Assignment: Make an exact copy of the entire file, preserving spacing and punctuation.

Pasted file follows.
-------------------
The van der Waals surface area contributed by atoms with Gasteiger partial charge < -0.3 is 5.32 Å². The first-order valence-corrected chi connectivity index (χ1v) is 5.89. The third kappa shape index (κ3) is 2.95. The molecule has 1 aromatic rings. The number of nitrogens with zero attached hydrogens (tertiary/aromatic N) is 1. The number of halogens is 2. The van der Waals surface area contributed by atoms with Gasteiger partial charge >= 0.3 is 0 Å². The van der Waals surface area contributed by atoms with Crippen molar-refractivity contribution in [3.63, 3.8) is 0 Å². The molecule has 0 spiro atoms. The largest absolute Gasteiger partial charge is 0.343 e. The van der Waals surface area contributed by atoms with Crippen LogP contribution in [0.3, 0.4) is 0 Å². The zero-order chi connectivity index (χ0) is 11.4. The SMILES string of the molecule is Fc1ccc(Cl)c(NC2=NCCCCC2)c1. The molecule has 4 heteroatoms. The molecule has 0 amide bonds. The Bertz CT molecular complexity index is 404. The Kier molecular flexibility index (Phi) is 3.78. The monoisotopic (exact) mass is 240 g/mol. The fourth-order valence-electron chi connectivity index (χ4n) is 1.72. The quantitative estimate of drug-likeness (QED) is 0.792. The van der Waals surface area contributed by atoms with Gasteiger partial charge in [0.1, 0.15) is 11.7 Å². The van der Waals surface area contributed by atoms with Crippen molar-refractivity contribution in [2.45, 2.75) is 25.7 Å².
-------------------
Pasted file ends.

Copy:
The van der Waals surface area contributed by atoms with Gasteiger partial charge < -0.3 is 5.32 Å². The first-order valence-corrected chi connectivity index (χ1v) is 5.89. The third kappa shape index (κ3) is 2.95. The molecule has 1 aromatic rings. The number of nitrogens with zero attached hydrogens (tertiary/aromatic N) is 1. The number of halogens is 2. The van der Waals surface area contributed by atoms with Gasteiger partial charge >= 0.3 is 0 Å². The van der Waals surface area contributed by atoms with Crippen molar-refractivity contribution in [3.63, 3.8) is 0 Å². The molecule has 0 spiro atoms. The largest absolute Gasteiger partial charge is 0.343 e. The van der Waals surface area contributed by atoms with Crippen LogP contribution in [0.3, 0.4) is 0 Å². The zero-order chi connectivity index (χ0) is 11.4. The SMILES string of the molecule is Fc1ccc(Cl)c(NC2=NCCCCC2)c1. The molecule has 4 heteroatoms. The molecule has 0 amide bonds. The Bertz CT molecular complexity index is 404. The Kier molecular flexibility index (Phi) is 3.78. The monoisotopic (exact) mass is 240 g/mol. The fourth-order valence-electron chi connectivity index (χ4n) is 1.72. The quantitative estimate of drug-likeness (QED) is 0.792. The van der Waals surface area contributed by atoms with Gasteiger partial charge in [0.1, 0.15) is 11.7 Å². The van der Waals surface area contributed by atoms with Crippen molar-refractivity contribution in [2.45, 2.75) is 25.7 Å².